MONTGOMERY, Ala. (WHNT) — Thursday marks the end of the 2022 Alabama regular legislative session. As the session comes to a close, members of the Alabama House Democratic Caucus said they are disappointed in the partisan nature of recent legislation.
“We’re frustrated by the fact that good-faith efforts to introduce and debate important legislation were silenced,” said House Minority Leader Anthony Daniels (D-Huntsville).
Democratic representatives criticized the legislative priorities of Alabama House Republicans. Rep. Adline Clarke (D-Mobile) called many bills “senseless,” saying they were “politically motivated” and failed to actively help Alabamians.
“Why was it so unbelievably urgent to ban critical race theory which is not even taught in Alabama’s K-12 schools,” said Clarke.
Rep. Chris England (D-Tuscaloosa) went one step further, saying he believes some legislation will do more harm than good.
“We prioritized politics over people, and good politics generally makes bad policy,” England said. “You can see we made plenty of examples of that in this last legislative session. I think there’s no doubt, you’ll have to see us come back in the future and fix a lot of the problems we created this session.”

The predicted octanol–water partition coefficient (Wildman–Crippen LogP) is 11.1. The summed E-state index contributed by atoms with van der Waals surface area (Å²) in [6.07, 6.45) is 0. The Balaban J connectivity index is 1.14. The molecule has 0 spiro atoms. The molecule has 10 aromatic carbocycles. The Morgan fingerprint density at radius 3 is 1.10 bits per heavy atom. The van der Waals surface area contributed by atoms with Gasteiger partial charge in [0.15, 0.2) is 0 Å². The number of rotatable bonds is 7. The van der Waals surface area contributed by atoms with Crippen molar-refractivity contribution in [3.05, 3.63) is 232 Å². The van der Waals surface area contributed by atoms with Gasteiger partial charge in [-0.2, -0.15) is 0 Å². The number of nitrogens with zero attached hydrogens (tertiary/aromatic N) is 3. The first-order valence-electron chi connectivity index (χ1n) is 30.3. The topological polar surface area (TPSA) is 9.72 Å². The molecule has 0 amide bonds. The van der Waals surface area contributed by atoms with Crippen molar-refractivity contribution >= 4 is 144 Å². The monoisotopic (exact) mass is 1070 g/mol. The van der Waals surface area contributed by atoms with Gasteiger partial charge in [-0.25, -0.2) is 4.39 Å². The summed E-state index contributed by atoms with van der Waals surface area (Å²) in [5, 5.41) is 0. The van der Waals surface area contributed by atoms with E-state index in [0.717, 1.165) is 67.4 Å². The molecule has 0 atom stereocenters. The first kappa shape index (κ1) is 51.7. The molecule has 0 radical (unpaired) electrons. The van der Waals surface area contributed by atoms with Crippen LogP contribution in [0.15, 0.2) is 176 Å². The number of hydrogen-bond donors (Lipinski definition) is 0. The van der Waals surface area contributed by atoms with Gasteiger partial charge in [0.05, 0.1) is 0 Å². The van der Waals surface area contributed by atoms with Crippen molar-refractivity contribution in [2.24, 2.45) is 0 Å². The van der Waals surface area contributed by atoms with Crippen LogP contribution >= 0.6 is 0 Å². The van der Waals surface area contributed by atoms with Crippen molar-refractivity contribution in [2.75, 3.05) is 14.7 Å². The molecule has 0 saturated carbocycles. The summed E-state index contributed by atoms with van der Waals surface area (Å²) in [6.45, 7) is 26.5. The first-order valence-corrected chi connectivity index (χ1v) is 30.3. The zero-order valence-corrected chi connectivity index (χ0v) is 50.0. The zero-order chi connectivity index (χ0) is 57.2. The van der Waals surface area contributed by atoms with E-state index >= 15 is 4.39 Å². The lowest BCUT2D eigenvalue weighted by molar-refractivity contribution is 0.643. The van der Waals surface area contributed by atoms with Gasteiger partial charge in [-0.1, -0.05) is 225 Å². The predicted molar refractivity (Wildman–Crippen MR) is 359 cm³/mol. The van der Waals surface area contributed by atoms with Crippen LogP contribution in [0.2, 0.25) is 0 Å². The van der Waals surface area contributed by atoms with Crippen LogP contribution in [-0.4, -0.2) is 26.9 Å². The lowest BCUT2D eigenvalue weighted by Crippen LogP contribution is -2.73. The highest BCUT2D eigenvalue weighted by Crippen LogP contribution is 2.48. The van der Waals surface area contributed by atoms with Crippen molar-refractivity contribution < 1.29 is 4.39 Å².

Daniels said he expects the state to face consequences from this session. Restrictive legislation like the bill banning gender-affirming care for transgender youth may result in activist groups taking legal action against the state of Alabama.
“Some of these particular policies are a reflection of where we were, and for me, we’ve never changed,” Daniels said. “We’ve just done a good job of disguising it, so I think that’s going to stifle growth.”
Moving forward, Daniels said representatives must remember they speak for all of their constituents.
“We remain strongly committed to making sure that the people we represent have their voices heard, and they have a seat at the table,” Daniels said.
The Democratic Caucus prioritized economic growth, healthcare expansion, and education as hallmarks of their 2022 legislative agenda. Republican House members currently outnumber Democratic representatives 74 to 28, so successfully achieving significant legislative motion is difficult for the Democratic Caucus. Members have relied on bi-partisan cooperation on issues like education.
“This is a budget that’s reflective of Alabama moving it’s education system forward,” said Rep. Barbara Drummond (D-Mobile).
Increased funding allowed Democratic House members to expand programs in fields like education and mental healthcare.